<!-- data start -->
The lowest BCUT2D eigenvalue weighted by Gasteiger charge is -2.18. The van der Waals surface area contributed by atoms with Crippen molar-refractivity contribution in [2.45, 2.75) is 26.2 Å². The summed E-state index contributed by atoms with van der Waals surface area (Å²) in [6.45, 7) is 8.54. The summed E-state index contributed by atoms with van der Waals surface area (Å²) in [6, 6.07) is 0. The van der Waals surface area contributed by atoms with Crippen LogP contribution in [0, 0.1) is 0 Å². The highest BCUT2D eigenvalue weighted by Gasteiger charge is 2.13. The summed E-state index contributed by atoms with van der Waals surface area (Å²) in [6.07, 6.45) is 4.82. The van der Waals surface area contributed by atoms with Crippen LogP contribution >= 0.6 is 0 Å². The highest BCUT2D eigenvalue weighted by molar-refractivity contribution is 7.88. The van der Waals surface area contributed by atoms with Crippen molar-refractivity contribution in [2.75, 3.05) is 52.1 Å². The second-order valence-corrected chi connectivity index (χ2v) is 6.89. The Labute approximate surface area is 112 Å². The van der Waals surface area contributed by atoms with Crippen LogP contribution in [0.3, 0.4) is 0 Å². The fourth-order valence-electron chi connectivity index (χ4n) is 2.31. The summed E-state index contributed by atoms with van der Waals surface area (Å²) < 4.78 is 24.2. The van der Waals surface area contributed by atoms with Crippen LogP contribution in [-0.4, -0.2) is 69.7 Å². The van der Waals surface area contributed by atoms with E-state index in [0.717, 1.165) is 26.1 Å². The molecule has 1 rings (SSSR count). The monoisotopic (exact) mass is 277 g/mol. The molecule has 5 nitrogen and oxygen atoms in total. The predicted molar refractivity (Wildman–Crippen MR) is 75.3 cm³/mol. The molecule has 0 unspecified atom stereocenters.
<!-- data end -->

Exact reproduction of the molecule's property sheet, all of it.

The lowest BCUT2D eigenvalue weighted by Gasteiger charge is -2.18. The van der Waals surface area contributed by atoms with Crippen molar-refractivity contribution in [2.45, 2.75) is 26.2 Å². The summed E-state index contributed by atoms with van der Waals surface area (Å²) in [6.45, 7) is 8.54. The summed E-state index contributed by atoms with van der Waals surface area (Å²) in [6, 6.07) is 0. The van der Waals surface area contributed by atoms with Crippen LogP contribution in [0, 0.1) is 0 Å². The highest BCUT2D eigenvalue weighted by Gasteiger charge is 2.13. The summed E-state index contributed by atoms with van der Waals surface area (Å²) in [6.07, 6.45) is 4.82. The van der Waals surface area contributed by atoms with Crippen LogP contribution >= 0.6 is 0 Å². The highest BCUT2D eigenvalue weighted by molar-refractivity contribution is 7.88. The van der Waals surface area contributed by atoms with Crippen molar-refractivity contribution in [2.75, 3.05) is 52.1 Å². The second-order valence-corrected chi connectivity index (χ2v) is 6.89. The Labute approximate surface area is 112 Å². The van der Waals surface area contributed by atoms with Crippen LogP contribution in [0.3, 0.4) is 0 Å². The fourth-order valence-electron chi connectivity index (χ4n) is 2.31. The summed E-state index contributed by atoms with van der Waals surface area (Å²) < 4.78 is 24.2. The van der Waals surface area contributed by atoms with Crippen LogP contribution in [-0.4, -0.2) is 69.7 Å². The van der Waals surface area contributed by atoms with E-state index in [0.717, 1.165) is 26.1 Å². The molecule has 1 rings (SSSR count). The monoisotopic (exact) mass is 277 g/mol. The molecule has 5 nitrogen and oxygen atoms in total. The predicted molar refractivity (Wildman–Crippen MR) is 75.3 cm³/mol. The molecule has 0 unspecified atom stereocenters.